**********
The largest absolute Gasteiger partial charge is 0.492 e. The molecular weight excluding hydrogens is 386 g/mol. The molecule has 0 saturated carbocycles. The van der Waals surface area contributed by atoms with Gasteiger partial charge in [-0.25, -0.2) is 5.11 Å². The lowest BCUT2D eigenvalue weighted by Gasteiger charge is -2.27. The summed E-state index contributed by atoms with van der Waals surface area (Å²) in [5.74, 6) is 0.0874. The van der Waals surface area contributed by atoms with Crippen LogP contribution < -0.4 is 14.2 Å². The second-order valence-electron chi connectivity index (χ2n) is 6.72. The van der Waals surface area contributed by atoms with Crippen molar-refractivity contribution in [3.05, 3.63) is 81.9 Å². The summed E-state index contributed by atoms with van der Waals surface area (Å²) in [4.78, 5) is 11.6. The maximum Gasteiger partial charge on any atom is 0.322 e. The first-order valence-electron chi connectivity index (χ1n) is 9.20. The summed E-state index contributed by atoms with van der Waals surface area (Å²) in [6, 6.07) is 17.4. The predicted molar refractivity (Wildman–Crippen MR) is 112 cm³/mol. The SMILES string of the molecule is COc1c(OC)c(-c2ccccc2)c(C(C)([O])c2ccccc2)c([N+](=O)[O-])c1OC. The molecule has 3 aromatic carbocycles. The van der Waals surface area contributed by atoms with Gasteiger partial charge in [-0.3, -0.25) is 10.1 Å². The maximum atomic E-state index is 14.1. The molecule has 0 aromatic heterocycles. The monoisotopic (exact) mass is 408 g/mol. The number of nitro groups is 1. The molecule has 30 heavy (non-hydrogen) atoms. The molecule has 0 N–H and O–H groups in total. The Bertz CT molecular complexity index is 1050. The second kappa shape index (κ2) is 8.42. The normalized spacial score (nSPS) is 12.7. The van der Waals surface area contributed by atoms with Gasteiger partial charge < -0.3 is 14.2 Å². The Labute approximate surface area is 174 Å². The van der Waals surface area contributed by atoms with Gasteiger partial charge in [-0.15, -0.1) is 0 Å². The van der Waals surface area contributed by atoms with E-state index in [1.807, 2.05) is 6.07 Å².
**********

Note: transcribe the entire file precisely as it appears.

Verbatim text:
The largest absolute Gasteiger partial charge is 0.492 e. The molecular weight excluding hydrogens is 386 g/mol. The molecule has 0 saturated carbocycles. The van der Waals surface area contributed by atoms with Gasteiger partial charge in [-0.25, -0.2) is 5.11 Å². The lowest BCUT2D eigenvalue weighted by Gasteiger charge is -2.27. The summed E-state index contributed by atoms with van der Waals surface area (Å²) in [5.74, 6) is 0.0874. The van der Waals surface area contributed by atoms with Crippen LogP contribution < -0.4 is 14.2 Å². The second-order valence-electron chi connectivity index (χ2n) is 6.72. The van der Waals surface area contributed by atoms with Crippen molar-refractivity contribution in [3.05, 3.63) is 81.9 Å². The summed E-state index contributed by atoms with van der Waals surface area (Å²) in [4.78, 5) is 11.6. The maximum Gasteiger partial charge on any atom is 0.322 e. The first-order valence-electron chi connectivity index (χ1n) is 9.20. The summed E-state index contributed by atoms with van der Waals surface area (Å²) in [6, 6.07) is 17.4. The predicted molar refractivity (Wildman–Crippen MR) is 112 cm³/mol. The SMILES string of the molecule is COc1c(OC)c(-c2ccccc2)c(C(C)([O])c2ccccc2)c([N+](=O)[O-])c1OC. The molecule has 3 aromatic carbocycles. The van der Waals surface area contributed by atoms with Gasteiger partial charge in [-0.3, -0.25) is 10.1 Å². The maximum atomic E-state index is 14.1. The molecule has 0 aromatic heterocycles. The monoisotopic (exact) mass is 408 g/mol. The number of nitro groups is 1. The molecule has 30 heavy (non-hydrogen) atoms. The molecule has 0 N–H and O–H groups in total. The Bertz CT molecular complexity index is 1050. The second kappa shape index (κ2) is 8.42. The normalized spacial score (nSPS) is 12.7. The van der Waals surface area contributed by atoms with Gasteiger partial charge < -0.3 is 14.2 Å². The Labute approximate surface area is 174 Å². The van der Waals surface area contributed by atoms with Gasteiger partial charge in [-0.15, -0.1) is 0 Å². The van der Waals surface area contributed by atoms with E-state index in [1.807, 2.05) is 6.07 Å².